The ancient Christian church understood that for believers, resurrected life didn’t start after death; it had already begun. It was not something simply to be anticipated and looked forward to, but to be experienced now. And this belief was reflected chiefly in the church’s early baptismal rites, its celebration of the Eucharist, and its daily prayer—particularly its frequent repetition of the Our Father.
Taking a cue from Paul (Rom 6), the early Christian writers associated this “resurrected” experience with the reception of baptism. Indeed, in the early church it was nearly universally held that baptism was absolutely necessary for the Christian to participate in resurrected life. The chief scriptural anchor here was John 3:5, where Jesus admonishes Nicodemus: “No one can enter the kingdom of God without being born of water and Spirit.”
Before they were baptized, candidates were understood to have been hopelessly trapped in an alliance with hell, locked into a covenant with the forces of evil and death. Only baptism could liberate them from their fearsome predicament. Today, many Christians are familiar with this understanding, communicated as it is through catechetical and religious-studies courses. But less well known or understood is the degree to which the early practices for inducting the baptized were rooted in the Judaism of the time.
Today, we regularly think of baptism as the ritual occasion when an infant is given a name. In the ancient church, however, “christening” had a different meaning. It was not primarily about naming someone; it was about inducting them into the resurrected life of Christ. Baptism, in other words, was the cause and ritual celebration of the candidate’s removal from the realm of sin and idolatry. It marked the moment the person was transferred from the realm of Satan and death to the realm of God and life. The previous situation was smashed and ended.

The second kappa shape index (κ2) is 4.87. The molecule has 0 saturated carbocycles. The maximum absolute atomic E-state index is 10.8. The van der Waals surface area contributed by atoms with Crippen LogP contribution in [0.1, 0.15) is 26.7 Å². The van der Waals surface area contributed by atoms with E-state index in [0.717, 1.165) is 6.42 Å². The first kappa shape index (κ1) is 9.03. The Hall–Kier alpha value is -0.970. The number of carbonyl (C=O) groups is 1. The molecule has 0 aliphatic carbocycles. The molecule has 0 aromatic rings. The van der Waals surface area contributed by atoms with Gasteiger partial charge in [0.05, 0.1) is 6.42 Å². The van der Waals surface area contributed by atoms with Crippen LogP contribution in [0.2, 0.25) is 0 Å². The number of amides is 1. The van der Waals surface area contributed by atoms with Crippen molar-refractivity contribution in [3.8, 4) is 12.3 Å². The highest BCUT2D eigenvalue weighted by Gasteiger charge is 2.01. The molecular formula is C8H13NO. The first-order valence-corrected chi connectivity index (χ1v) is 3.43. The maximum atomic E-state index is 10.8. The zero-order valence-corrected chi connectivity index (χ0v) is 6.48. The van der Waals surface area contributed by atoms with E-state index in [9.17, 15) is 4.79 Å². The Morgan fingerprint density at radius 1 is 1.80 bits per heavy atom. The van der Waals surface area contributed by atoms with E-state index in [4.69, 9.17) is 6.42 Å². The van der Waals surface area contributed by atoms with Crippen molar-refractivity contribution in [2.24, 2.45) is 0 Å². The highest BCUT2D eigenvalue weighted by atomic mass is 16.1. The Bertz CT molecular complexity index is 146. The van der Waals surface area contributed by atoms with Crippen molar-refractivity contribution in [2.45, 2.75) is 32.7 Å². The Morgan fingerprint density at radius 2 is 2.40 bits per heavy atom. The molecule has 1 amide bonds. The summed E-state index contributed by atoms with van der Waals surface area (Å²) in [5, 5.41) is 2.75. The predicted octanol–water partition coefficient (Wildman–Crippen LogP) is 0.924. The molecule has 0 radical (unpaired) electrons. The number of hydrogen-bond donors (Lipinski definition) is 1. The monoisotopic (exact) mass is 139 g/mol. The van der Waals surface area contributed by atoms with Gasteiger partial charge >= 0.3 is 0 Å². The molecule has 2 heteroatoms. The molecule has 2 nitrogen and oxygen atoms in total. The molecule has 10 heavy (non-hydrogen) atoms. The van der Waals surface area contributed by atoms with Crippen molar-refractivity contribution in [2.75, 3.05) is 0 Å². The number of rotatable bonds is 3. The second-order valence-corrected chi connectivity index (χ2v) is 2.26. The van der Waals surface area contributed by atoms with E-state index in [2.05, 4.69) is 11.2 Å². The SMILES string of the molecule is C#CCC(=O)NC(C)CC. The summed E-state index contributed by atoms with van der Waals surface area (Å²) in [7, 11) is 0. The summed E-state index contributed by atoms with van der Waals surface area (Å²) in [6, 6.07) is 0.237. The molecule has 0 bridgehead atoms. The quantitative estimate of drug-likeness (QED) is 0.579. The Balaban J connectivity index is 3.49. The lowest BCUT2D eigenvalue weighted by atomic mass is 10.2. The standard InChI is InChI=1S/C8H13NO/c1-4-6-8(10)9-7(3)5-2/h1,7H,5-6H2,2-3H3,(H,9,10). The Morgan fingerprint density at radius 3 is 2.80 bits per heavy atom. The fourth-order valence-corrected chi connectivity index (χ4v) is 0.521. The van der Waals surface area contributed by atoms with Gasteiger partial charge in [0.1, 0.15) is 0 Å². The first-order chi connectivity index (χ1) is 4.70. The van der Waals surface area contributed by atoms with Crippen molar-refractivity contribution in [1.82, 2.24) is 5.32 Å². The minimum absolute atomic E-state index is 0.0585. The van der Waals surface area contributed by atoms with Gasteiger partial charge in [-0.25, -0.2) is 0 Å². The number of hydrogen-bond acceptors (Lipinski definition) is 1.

Everything about the early baptismal rite, as well as the intricate rituals leading up to it, was designed to reinforce this message. For example, exorcism, rarely practiced today in connection with baptism—and regarded by some as an exotic (if not embarrassing) relic of the church’s early liturgical practice—was a staple of the rituals that occurred in the week before baptism. In the early church, candidates underwent exorcism in order to begin the cleansing process that would deliver them from the kingdom of sin into the realm of purity. As Cyril, bishop of Jerusalem (he lived about 315–86), put it in one of his catechetical instructions, the candidate, anointed with the oil of exorcism and freed through the water of baptism, was now safe. That oil was a “charm to drive away every trace of hostile influence,” he wrote, including “all the invisible powers of the evil one.”
During the baptismal rite itself, every ritual movement was calculated to reinforce the ancient Jewish notion that there are two “ways,” good and evil, and that the candidates were about to reject one and embrace the other. At the Easter vigil, these candidates were asked to abjure their old ways and to renounce Satan. And when doing so, they faced west. (In ancient Christianity, the West, the land of the setting sun, was regarded as a symbol of darkness.) Having completed this renunciation, the candidates then turned toward the East—that is, toward the land of the rising sun, and therefore of light. For Christians in Africa and Europe, to face east also meant turning toward the Holy Land, the place where all the redemptive events of salvation history had taken place.